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    Protective “suicide protein” found to be thwarted in lymphoma

    Gerard Zambetti, PhD

    St. Jude investigators have found that a protein called Puma, which normally protects the body by triggering cancer cells to commit suicide through a process called apoptosis, is suppressed in Burkitt lymphoma. The discovery raises the possibility of treating the cancer using drugs that switch on the gene that makes the Puma protein.

    Burkitt lymphoma is a cancer in which immune cells called B lymphocytes turn malignant and proliferate uncontrollably. It is the most widespread form of childhood cancer in Africa, but is rare in the United States.

    Researchers have known that Burkitt lymphoma is caused by the activation of a master regulatory gene called c-Myc, which releases normal control of B cell proliferation. However, for such cancer cells to survive, they must also disable a key mechanism controlled by a protein called p53 that protects the body against abnormal cells. This p53 mechanism normally triggers apoptosis in damaged or aberrant cells such as cancer cells. A key cog in the p53 apoptosis process is the Puma protein, which stands for “p53 upregulated modulator of apoptosis.”

    In their studies, the investigators explored whether production of the Puma protein was suppressed in Burkitt lymphoma, which would unleash B cell proliferation. They found that, in mice engineered to overexpress c-Myc, also knocking out Puma accelerated lymphomagenesis. When the researchers analyzed cells from humans with Burkitt lymphoma, they found that in most cases Puma expression had been lost.

    “This finding represents a key extension of other studies on Puma, because such loss had never been shown before in human cancer,” said Gerard Zambetti, PhD, Biochemistry, senior author of a study that appears in the advanced online publication of the journal Molecular and Cellular Biology.

    The researchers also tackled the question of how the Puma gene is “silenced” in the cancer. Their analysis of the structure of the Puma gene and of lymphoma cells suggested that, while the Puma gene was intact, its function was being shut down by an epigenetic mechanism. In epigenetic silencing, a gene is masked from being read by the cell’s protein-producing machinery. This masking consists of attaching molecules called methyl groups to the DNA—a process called methylation. The researchers’ studies of the Puma gene in human lymphoma cells revealed such masking by methylation of a specific region of the Puma gene.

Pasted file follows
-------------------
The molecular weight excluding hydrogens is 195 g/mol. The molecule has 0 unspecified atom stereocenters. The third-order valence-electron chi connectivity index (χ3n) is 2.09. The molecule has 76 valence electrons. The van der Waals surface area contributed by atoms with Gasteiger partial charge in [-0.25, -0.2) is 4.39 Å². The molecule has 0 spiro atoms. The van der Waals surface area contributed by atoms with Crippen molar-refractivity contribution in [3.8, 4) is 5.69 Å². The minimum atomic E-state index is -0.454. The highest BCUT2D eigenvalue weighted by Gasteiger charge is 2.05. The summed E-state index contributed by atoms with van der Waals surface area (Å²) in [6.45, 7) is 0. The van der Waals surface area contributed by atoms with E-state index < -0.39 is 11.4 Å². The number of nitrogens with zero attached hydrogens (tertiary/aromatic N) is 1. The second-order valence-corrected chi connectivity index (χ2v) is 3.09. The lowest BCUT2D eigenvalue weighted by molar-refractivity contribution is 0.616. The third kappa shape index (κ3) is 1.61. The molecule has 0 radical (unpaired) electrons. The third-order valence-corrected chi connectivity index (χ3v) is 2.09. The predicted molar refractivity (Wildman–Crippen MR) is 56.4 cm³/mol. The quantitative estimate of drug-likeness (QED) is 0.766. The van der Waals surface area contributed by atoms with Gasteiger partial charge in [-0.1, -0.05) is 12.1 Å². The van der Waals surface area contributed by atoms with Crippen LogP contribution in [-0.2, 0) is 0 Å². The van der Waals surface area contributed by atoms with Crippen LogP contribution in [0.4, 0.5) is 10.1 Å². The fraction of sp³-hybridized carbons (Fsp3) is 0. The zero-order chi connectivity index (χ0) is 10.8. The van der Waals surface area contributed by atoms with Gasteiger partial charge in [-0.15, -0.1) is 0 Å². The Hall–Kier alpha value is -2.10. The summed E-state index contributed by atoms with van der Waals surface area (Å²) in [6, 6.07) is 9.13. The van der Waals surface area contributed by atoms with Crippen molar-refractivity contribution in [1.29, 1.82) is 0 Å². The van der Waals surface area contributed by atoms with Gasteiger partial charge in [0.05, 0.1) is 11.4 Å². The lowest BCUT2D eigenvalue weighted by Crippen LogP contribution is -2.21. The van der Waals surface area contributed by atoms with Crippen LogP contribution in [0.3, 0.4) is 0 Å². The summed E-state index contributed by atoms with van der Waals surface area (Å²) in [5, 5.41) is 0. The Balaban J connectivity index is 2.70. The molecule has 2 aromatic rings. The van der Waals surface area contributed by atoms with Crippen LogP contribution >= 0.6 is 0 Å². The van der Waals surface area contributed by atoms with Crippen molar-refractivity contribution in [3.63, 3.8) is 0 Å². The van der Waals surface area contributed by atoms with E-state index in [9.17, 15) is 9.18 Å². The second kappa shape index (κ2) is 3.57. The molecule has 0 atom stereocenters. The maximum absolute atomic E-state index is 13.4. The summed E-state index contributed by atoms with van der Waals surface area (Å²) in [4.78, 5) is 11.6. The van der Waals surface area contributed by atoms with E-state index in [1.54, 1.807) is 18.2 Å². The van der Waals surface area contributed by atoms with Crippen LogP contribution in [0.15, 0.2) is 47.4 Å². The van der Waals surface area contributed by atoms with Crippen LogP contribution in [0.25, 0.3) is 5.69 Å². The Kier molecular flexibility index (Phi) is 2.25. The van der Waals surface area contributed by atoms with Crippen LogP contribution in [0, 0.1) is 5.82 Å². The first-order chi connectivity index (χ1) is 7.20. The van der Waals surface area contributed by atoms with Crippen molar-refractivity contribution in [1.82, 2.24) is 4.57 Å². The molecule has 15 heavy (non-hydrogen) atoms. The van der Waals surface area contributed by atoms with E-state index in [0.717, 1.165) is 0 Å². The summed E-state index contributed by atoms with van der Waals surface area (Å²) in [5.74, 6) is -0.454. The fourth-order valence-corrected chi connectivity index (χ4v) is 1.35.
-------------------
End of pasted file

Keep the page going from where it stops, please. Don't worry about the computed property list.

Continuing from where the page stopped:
The researchers also found that they could switch the silenced Puma gene back on in lymphoma cells by using a drug to inhibit the gene’s masking methylation. These findings suggest that using such drugs to restore Puma expression and activity could be clinically important, Zambetti added.

    “On the one hand, patients receiving traditional chemotherapy can suffer the loss of immune cells, and this loss occurs in part because Puma induces the death of these cells,” Zambetti said. “In this case, the goal would be to protect patients’ bone marrow by developing drugs to inhibit Puma. On the other hand, for patients with a lymphoma in which Puma was inactivated, drugs could be used to reactivate the gene, to trigger apoptosis and kill the tumor cells.”

    Other authors of this study include Sean Garrison, PhD, and John Jeffers, of Biochemistry; Jerold Rehg, DVM, Mihaela Onciu, MD, of Pathology; and Jeffery Sample (formerly of St. Jude).

    This work was supported in part by National Institutes of Health grants, a National Institutes of Health /National Cancer Institute Cancer Center Support CORE Grant and ALSAC.

    August 2008